Foley was the representative for Florida’s 16th congressional district and was a Republican. He served from 1995 to 2006.
Alleged misconduct & resolution
In 2006, Foley faced allegations of sexual abuse of underage Congressional pages. In light of Speaker Hastert's plan to expel him if he remained, Foley resigned on Sept. 29, 2006. In 2008, the Florida Department of Law Enforcement closed a criminal investigation without filing charges due to insufficient evidence.
|Sep. 29, 2006||ABC News reported that in 2005 Foley had sent sexually explicit messages to underage Congressional pages.|
|Sep. 29, 2006||Speaker Hastert threatened to expel Foley if he did not resign.|
|Sep. 29, 2006||Resigned.|
|Sep. 19, 2008||The Florida Department of Law Enforcement closed a criminal investigation of Foley without filing charges due to insufficient evidence. The allegations were that he used government computers to engage in illegal activities such as sexually explicit texting with minors.|
Foley is shown as a purple triangle ▲ in our ideology-leadership chart below. Each dot was a member of the House of Representatives in 2006 positioned according to our ideology score (left to right) and our leadership score (leaders are toward the top).
The chart is based on the bills Foley sponsored and cosponsored from Jan 3, 2001 to Dec 8, 2006. See full analysis methodology.
Foley was the primary sponsor of 3 bills that were enacted:
- H.R. 3830 (109th): To designate the facility of the United States Postal Service located at 130 East Marion Avenue in Punta Gorda, Florida, as the “U.S. Cleveland Post Office Building”.
- H.R. 1134 (109th): To amend the Internal Revenue Code of 1986 to provide for the proper tax treatment of certain disaster mitigation payments.
- H.R. 4014 (107th): Rare Diseases Orphan Product Development Act of 2002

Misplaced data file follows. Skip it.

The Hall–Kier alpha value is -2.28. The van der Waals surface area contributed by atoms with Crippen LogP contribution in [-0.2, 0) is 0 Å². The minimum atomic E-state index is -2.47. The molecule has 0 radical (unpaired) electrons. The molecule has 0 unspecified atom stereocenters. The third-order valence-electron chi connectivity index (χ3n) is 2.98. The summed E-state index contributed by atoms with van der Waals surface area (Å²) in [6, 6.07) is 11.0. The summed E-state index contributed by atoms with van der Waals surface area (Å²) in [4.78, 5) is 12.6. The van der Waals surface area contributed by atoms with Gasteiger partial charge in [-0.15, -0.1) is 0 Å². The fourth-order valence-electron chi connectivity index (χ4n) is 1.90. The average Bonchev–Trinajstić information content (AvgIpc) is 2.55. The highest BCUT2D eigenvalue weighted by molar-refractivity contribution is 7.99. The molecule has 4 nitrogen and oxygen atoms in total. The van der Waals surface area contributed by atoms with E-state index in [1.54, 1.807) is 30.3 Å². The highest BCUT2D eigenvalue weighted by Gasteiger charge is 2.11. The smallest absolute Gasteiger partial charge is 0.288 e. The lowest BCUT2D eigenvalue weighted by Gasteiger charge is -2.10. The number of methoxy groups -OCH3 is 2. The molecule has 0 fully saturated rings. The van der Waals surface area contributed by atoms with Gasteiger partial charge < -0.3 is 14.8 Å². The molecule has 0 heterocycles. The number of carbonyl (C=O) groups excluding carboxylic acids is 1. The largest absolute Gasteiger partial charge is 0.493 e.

Does 3 not sound like a lot? Very few bills are ever enacted — most legislators sponsor only a handful that are signed into law. But there are other legislative activities that we don’t track that are also important, including offering amendments, committee work and oversight of the other branches, and constituent services.
We consider a bill enacted if one of the following is true: a) it is enacted itself, b) it has a companion bill in the other chamber (as identified by Congress) which was enacted, or c) if at least about half of its provisions were incorporated into bills that were enacted (as determined by an automated text analysis, applicable beginning with bills in the 110th Congress).
Foley sponsored bills primarily in these issue areas:
Government Operations and Politics (19%) Commerce (14%) Law (12%) Taxation (12%) Crime and Law Enforcement (11%) Labor and Employment (11%) Economics and Public Finance (11%) Science, Technology, Communications (10%)
Some of Foley’s most recently sponsored bills include...
- H.Con.Res. 471 (109th): Congratulating The Professional Golfers’ Association of America on its 90th anniversary and ...
- H.R. 5773 (109th): Child Fingerprints Safekeeping Act of 2006
- H.R. 5758 (109th): To amend title 38, United States Code, to provide that World War ...
- H.R. 5749 (109th): Internet Stopping Adults Facilitating the Exploitation of Today’s Youth Act (SAFETY) of ...
- H.Res. 729 (109th): Supporting National Tourism Week.
- H.R. 4905 (109th): Sex Offender Registration and Notification Act
- H.R. 4813 (109th): United States Security Improvement Act of 2006
From Jan 1995 to Sep 2006, Foley missed 164 of 7,145 roll call votes, which is 2.3%. This is on par with the median of 2.9% among the lifetime records of representatives serving in Sep 2006. The chart below reports missed votes over time.
We don’t track why legislators miss votes, but it’s often due to medical absenses and major life events.
|Time Period||Votes Eligible||Missed Votes||Percent||Percentile|
The information on this page is originally sourced from a variety of materials, including: